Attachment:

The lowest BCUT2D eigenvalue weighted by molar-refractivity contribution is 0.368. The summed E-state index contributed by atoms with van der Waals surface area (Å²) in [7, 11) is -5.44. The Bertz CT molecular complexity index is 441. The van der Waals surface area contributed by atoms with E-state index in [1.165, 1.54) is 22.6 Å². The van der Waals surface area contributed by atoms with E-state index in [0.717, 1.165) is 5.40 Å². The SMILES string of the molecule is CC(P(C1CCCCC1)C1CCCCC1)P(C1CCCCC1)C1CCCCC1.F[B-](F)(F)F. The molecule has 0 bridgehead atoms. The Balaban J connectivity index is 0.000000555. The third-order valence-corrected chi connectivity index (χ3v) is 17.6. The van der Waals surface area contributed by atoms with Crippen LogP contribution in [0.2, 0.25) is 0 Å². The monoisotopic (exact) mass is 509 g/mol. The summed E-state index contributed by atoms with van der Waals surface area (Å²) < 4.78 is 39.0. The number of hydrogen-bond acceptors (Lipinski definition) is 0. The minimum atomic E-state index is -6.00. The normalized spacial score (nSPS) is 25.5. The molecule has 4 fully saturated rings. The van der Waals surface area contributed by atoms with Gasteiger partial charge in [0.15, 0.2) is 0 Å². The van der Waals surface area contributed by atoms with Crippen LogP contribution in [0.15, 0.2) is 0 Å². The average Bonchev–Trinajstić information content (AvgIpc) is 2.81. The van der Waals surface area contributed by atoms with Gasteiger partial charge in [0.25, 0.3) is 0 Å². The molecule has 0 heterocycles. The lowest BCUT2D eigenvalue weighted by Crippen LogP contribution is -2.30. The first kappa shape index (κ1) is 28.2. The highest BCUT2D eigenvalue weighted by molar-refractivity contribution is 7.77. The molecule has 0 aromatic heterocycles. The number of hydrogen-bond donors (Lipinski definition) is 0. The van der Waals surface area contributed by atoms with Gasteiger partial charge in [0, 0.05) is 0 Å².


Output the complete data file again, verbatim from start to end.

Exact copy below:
The lowest BCUT2D eigenvalue weighted by molar-refractivity contribution is 0.368. The summed E-state index contributed by atoms with van der Waals surface area (Å²) in [7, 11) is -5.44. The Bertz CT molecular complexity index is 441. The van der Waals surface area contributed by atoms with E-state index in [1.165, 1.54) is 22.6 Å². The van der Waals surface area contributed by atoms with E-state index in [0.717, 1.165) is 5.40 Å². The SMILES string of the molecule is CC(P(C1CCCCC1)C1CCCCC1)P(C1CCCCC1)C1CCCCC1.F[B-](F)(F)F. The molecule has 0 bridgehead atoms. The Balaban J connectivity index is 0.000000555. The third-order valence-corrected chi connectivity index (χ3v) is 17.6. The van der Waals surface area contributed by atoms with Crippen LogP contribution in [0.2, 0.25) is 0 Å². The monoisotopic (exact) mass is 509 g/mol. The summed E-state index contributed by atoms with van der Waals surface area (Å²) < 4.78 is 39.0. The number of hydrogen-bond acceptors (Lipinski definition) is 0. The minimum atomic E-state index is -6.00. The normalized spacial score (nSPS) is 25.5. The molecule has 4 fully saturated rings. The van der Waals surface area contributed by atoms with Gasteiger partial charge in [0.15, 0.2) is 0 Å². The van der Waals surface area contributed by atoms with Crippen LogP contribution in [0.15, 0.2) is 0 Å². The average Bonchev–Trinajstić information content (AvgIpc) is 2.81. The van der Waals surface area contributed by atoms with Gasteiger partial charge in [0.25, 0.3) is 0 Å². The molecule has 0 heterocycles. The lowest BCUT2D eigenvalue weighted by Crippen LogP contribution is -2.30. The first kappa shape index (κ1) is 28.2. The highest BCUT2D eigenvalue weighted by molar-refractivity contribution is 7.77. The molecule has 0 aromatic heterocycles. The number of hydrogen-bond donors (Lipinski definition) is 0. The van der Waals surface area contributed by atoms with Gasteiger partial charge in [0, 0.05) is 0 Å².